How to Choose a Homebrew Starter Kit

If there’s a would-be homebrewer on your shopping list this holiday season, you may be considering a homebrew starter kit. Here’s some help sorting through the options.

Dave Carpenter Dec 11, 2015 - 4 min read

How to Choose a Homebrew Starter Kit  Primary Image

If there’s a would-be homebrewer on your shopping list this holiday season, you may be considering a homebrew starter kit. But shopping for said starter kit might leave you feeling overwhelmed by the sheer number of options available. No fear, the homebrewing experts at Craft Beer & Brewing have got you covered!

Starter kits offer an affordable and convenient way to dip one’s toe into the hobby. Most include equipment that can be reused and repurposed, so if you or your gift recipient becomes increasingly obsessed with making beer (obsession is a common side effect of homebrewing and no cause for alarm), the pieces of your starter kit can continue serving the greater good for years to come.

Homebrew starter kits typically fall into one of three general categories.

Department store kits

These are the most widely available “brewery in a box” products that include such brands as Mr. Beer and Coopers. They usually include a small fermentation vessel, plastic bottles and caps, and ingredients for a basic beer. These kits usually have good equipment, but brewing beer with the included ingredients can leave one wanting more. Fortunately, with a few tricks up your sleeve, you can still make excellent beer with such kits. See “Hot-Rod Your Beer-Making Kit” for more information.

Small-batch homebrew store kits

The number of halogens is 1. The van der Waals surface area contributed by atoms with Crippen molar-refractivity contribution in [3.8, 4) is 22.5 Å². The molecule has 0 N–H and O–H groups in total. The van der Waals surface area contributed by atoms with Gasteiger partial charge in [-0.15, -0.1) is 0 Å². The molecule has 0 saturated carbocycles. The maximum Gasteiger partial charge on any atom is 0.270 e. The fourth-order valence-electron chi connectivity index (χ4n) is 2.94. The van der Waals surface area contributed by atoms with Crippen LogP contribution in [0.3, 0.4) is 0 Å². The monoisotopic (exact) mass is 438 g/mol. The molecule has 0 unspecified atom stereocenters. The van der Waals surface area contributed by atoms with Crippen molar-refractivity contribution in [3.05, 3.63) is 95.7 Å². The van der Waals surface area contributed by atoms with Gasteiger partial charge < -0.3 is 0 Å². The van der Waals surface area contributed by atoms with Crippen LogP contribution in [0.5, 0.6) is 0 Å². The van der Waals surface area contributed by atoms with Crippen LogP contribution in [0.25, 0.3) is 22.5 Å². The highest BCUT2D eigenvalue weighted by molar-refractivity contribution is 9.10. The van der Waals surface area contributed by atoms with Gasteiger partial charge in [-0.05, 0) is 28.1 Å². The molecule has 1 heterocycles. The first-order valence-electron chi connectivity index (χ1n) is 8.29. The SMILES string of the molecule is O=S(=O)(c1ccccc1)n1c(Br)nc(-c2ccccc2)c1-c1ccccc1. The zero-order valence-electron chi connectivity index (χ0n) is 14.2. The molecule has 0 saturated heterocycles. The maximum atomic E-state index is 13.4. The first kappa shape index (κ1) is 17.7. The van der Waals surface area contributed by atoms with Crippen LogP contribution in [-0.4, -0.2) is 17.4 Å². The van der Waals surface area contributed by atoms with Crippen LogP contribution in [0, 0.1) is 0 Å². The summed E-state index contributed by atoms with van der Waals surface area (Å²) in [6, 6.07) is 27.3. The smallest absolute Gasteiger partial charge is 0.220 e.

A fast-growing segment of the homebrew market, small-batch homebrew kits such as Craft A Brew let brewers make 1 or 2 gallons (3.8 to 7.6 liters) of beer at a time using the same processes and ingredients that award-winning brewers have used for years—just on a small scale. These offer excellent value and an easy introduction to the hobby, and both the equipment and the ingredients are usually top-notch. In an upcoming class in our online education lineup, we’ll even tell you how to get the most out of these small-batch kits.

Classic homebrew store kits

These are the kits upon which veteran homebrewers have cut their teeth for years. Although a little pricier than the other options, classic kits let one brew 5 gallons (19 liters) at a time, which only takes slightly more time than brewing 1 or 2 gallons (3.8 to 7.6 liters). That means two cases (48 bottles) of homebrew, which is usually a good thing. Those with limited space, however, may find that the equipment takes up more room than they’d prefer.

All three of these options are excellent choices and can make great beer at home. One of the most satisfying aspects of homebrewing is that the hobby can be as small or as large as you like and can easily adapt to fit your lifestyle. As long as you use fresh high-quality ingredients and treat them right, you’ll enjoy a lifetime of great homebrewed beer.